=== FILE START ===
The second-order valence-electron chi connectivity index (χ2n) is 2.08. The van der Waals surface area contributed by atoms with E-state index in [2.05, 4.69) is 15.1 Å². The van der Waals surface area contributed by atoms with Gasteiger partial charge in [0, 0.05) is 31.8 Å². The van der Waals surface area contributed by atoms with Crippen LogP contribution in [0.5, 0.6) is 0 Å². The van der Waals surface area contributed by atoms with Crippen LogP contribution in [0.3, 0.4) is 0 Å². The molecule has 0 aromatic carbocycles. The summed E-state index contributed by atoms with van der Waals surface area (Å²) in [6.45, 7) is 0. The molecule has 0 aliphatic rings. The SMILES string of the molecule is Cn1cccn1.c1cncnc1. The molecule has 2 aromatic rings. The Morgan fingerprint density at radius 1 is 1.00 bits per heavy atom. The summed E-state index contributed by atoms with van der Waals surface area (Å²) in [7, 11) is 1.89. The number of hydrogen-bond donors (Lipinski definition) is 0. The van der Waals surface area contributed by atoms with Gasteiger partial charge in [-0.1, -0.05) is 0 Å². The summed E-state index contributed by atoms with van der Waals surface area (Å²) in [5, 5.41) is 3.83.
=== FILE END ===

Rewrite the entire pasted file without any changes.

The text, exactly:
The second-order valence-electron chi connectivity index (χ2n) is 2.08. The van der Waals surface area contributed by atoms with E-state index in [2.05, 4.69) is 15.1 Å². The van der Waals surface area contributed by atoms with Gasteiger partial charge in [0, 0.05) is 31.8 Å². The van der Waals surface area contributed by atoms with Crippen LogP contribution in [0.5, 0.6) is 0 Å². The van der Waals surface area contributed by atoms with Crippen LogP contribution in [0.3, 0.4) is 0 Å². The molecule has 0 aromatic carbocycles. The summed E-state index contributed by atoms with van der Waals surface area (Å²) in [6.45, 7) is 0. The molecule has 0 aliphatic rings. The SMILES string of the molecule is Cn1cccn1.c1cncnc1. The molecule has 2 aromatic rings. The Morgan fingerprint density at radius 1 is 1.00 bits per heavy atom. The summed E-state index contributed by atoms with van der Waals surface area (Å²) in [7, 11) is 1.89. The number of hydrogen-bond donors (Lipinski definition) is 0. The van der Waals surface area contributed by atoms with Gasteiger partial charge in [-0.1, -0.05) is 0 Å². The summed E-state index contributed by atoms with van der Waals surface area (Å²) in [5, 5.41) is 3.83.